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I would like to plot the blue deformed squared pattern rubber sheet surface like in this plot:

fabric space time
https://physics.stackexchange.com/q/308295/14282

in Mathematica, with the modification that the ball or weight is concentrated in a single point with close or equal to zero volume. Also I would like to plot several weights on the same rubber sheet, and then be able to retrieve the depth or $z$-coordinate, as well as the the given $x$ and $y$ coordinates.

Ultimately I am interested in how this relates to the Travelling Salesman Problem, because I have had the vague idea that given a set of points, say 10 or 20 points each of equal mass/weight, on a rubber sheet one would get a natural sorting of the points by their $z$-coordinates and thereby a solution to the travelling salesman problem.

The $x,y$-coordinates should be considered stationary as if the pointwise weigths are glued to the rubber sheet.

I don't know how to tag this, but I am adding differential equations since I believe it has something to do with it.

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  • $\begingroup$ Should I ask this on some other site instead? Mathematica happens to be the only programming package I have and use. $\endgroup$ – Mats Granvik Jul 1 at 12:12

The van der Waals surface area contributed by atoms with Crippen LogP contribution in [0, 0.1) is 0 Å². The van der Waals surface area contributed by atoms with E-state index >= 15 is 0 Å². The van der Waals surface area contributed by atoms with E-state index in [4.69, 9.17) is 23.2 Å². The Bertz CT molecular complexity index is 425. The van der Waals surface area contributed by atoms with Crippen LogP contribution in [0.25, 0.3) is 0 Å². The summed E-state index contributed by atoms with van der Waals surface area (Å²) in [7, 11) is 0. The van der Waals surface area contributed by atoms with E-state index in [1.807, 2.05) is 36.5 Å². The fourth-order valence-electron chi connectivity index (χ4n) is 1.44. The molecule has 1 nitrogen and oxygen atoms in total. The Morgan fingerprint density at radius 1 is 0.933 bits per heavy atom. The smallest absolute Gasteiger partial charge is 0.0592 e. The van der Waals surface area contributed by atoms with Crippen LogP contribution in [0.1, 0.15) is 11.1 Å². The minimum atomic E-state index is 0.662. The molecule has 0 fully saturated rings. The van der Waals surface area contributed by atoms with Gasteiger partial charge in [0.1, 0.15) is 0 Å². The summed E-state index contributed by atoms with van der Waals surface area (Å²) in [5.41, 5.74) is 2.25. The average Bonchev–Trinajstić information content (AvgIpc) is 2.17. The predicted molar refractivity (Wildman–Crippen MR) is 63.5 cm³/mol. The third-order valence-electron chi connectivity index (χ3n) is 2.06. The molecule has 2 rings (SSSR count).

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    $\begingroup$ closely related: 38076 $\endgroup$ – Kuba Jul 1 at 12:21
  • $\begingroup$ When I think about it this is not necessarily a good approach. One can have two clusters of cities where the centers of the clusters are distant, yet with one city in each cluster having almost the same or exactly the same z-coordinate as the other, which would cause an unnecessary distance to be included in the solution. $\endgroup$ – Mats Granvik Jul 1 at 12:37
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    $\begingroup$ To investigate your TSP approach, I would consider drawing the points in an image and then use DistanceTransform with a suitable distance function. $\endgroup$ – C. E. Jul 1 at 13:12
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This answer is not physically accurate. The physical problem certainly requires differential equations / cloth simulation if you're modelling a rubber sheet. It's not identical to spacetime. I would expect some kind of inverse square law or a hyperbolic function like -Sech[x^2+y^2]:

Show[
 Plot3D[-2/(1 + (x^2 + y^2)*0.5), {x, -5, 5}, {y, -5, 5}, 
  PlotPoints -> 50, PlotRange -> {-5, 5}, 
  MeshStyle -> {{Thick, Darker@Cyan}}, PlotStyle -> Blue, 
  Axes -> False, Boxed -> False, BoxRatios -> 1, Background -> Black],
 Graphics3D[{Specularity[1, 10], Orange, Sphere[{0, 0, -1}, 1]}, 
  Lighting -> "Accent"]
]

spacetime

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